We examined the antigen-presenting capacity of BCL1 tumor cells, which are capable of differentiating in vitro with respect to imunoglobulin synthesis/secretion under the influence of LPS. In vivo passaged BCL1 cells depleted of host cell contamination either by positive selection employing panning with anti-λ reagents, or by elimination of latex-ingesting adherent cells, are capable of MHC-restricted antigen presentation to a GAT-immune T cell line. The BCL1 cells act as antigen-presenting cells when freshly explanted, but gradual loss of this function occurs, and cells cultured for 3.5 days cannot present antigen unless LPS is included during the culture period. BCL1 cells are equivalently Ia+ after the culture period with or without LPS stimulation. Other B cell lines capable of antigen presentation appear to express this trait constitutively, and the in vivo passaged BCL1 line is therefore unique among B cell lines in having antigen-presenting cell function that can be modulated. The data suggest that freshly explanted or LPS-cultured BCL1 cells are heterogeneous with respect to antigen-presenting capacity, and the basis for this heterogeneity is being sought. BCL1 offers an opportunity to study requirements for antigen presentation by B cells.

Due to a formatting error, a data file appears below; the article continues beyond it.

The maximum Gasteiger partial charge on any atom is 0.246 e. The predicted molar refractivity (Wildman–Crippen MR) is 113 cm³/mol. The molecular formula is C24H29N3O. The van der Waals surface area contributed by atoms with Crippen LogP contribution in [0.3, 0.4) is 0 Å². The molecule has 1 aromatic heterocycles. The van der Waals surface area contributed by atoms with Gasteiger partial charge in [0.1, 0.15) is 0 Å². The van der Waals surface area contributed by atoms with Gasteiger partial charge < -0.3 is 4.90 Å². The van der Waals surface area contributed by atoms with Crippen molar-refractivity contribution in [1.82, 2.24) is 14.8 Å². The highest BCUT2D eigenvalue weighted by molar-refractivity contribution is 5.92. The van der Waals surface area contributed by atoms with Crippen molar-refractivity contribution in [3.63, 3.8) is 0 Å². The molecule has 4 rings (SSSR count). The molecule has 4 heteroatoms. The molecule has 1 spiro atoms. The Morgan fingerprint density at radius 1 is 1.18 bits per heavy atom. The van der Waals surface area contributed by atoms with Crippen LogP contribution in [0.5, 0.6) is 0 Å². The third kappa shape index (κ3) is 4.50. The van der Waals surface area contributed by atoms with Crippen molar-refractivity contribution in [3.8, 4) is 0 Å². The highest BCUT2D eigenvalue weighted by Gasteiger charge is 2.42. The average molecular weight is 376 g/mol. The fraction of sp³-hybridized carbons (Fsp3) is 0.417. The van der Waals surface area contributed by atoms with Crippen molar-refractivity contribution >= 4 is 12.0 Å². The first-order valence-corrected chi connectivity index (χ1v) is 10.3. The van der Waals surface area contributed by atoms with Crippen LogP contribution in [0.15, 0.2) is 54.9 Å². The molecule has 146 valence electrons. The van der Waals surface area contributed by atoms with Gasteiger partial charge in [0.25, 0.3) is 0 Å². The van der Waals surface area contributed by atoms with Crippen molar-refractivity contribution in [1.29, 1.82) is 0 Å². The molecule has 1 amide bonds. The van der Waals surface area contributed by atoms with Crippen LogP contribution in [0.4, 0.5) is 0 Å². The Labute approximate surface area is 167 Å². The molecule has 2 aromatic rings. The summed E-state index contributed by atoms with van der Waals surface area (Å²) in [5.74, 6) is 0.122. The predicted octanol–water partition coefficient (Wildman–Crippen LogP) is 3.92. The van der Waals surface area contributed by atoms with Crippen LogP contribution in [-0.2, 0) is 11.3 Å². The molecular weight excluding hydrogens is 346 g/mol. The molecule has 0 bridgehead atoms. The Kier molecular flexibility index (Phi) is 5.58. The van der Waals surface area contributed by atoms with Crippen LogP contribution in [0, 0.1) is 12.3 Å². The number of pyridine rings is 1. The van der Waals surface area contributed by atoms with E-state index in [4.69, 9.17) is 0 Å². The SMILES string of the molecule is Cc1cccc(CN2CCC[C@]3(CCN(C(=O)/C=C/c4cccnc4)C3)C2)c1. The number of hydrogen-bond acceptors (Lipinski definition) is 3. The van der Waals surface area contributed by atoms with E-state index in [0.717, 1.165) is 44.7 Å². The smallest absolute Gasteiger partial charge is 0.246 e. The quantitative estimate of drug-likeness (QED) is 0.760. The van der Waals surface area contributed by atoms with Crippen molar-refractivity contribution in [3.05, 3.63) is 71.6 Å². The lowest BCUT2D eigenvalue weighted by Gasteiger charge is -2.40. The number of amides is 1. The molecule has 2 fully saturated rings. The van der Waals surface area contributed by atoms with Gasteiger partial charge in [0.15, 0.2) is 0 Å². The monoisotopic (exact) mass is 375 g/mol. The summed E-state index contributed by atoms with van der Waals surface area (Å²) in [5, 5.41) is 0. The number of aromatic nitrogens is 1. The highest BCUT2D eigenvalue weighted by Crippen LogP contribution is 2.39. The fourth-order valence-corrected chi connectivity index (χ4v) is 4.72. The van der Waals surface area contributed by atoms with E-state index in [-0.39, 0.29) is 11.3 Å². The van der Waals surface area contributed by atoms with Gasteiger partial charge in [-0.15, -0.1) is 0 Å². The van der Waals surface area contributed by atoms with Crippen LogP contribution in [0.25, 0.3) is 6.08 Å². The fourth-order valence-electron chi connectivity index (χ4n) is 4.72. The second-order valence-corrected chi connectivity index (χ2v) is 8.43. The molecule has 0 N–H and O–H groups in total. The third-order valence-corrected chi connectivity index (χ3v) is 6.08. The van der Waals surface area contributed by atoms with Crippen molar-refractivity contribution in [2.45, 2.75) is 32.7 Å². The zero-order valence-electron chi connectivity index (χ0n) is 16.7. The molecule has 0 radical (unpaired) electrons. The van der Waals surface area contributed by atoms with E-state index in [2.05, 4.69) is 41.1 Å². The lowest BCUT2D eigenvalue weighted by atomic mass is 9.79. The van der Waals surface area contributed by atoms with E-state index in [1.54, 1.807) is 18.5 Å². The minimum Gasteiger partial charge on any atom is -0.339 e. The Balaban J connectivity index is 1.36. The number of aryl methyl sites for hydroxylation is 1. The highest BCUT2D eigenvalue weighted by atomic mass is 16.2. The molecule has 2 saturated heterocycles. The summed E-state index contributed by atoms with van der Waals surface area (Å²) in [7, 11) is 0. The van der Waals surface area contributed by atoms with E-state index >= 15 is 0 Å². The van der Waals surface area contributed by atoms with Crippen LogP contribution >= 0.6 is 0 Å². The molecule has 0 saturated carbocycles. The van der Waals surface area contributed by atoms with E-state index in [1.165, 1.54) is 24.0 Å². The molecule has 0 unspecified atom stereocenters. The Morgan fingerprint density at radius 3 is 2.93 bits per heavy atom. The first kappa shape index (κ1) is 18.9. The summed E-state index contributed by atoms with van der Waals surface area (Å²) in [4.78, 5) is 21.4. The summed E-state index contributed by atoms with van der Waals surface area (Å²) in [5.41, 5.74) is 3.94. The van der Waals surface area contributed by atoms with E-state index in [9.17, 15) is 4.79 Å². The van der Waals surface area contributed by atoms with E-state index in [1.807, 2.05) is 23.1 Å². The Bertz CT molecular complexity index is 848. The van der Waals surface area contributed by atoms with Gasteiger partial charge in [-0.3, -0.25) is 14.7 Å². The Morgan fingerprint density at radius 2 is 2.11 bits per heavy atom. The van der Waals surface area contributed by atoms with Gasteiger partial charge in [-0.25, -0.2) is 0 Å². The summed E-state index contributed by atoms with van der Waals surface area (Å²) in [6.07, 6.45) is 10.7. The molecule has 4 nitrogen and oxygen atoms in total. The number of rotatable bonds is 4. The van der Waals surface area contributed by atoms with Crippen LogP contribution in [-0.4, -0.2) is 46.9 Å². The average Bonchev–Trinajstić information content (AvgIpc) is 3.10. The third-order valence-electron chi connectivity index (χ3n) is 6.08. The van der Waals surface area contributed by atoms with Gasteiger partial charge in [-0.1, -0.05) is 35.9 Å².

|Number of pages||7|
|Journal||Journal of Immunology|
|State||Published - Jan 1 1984|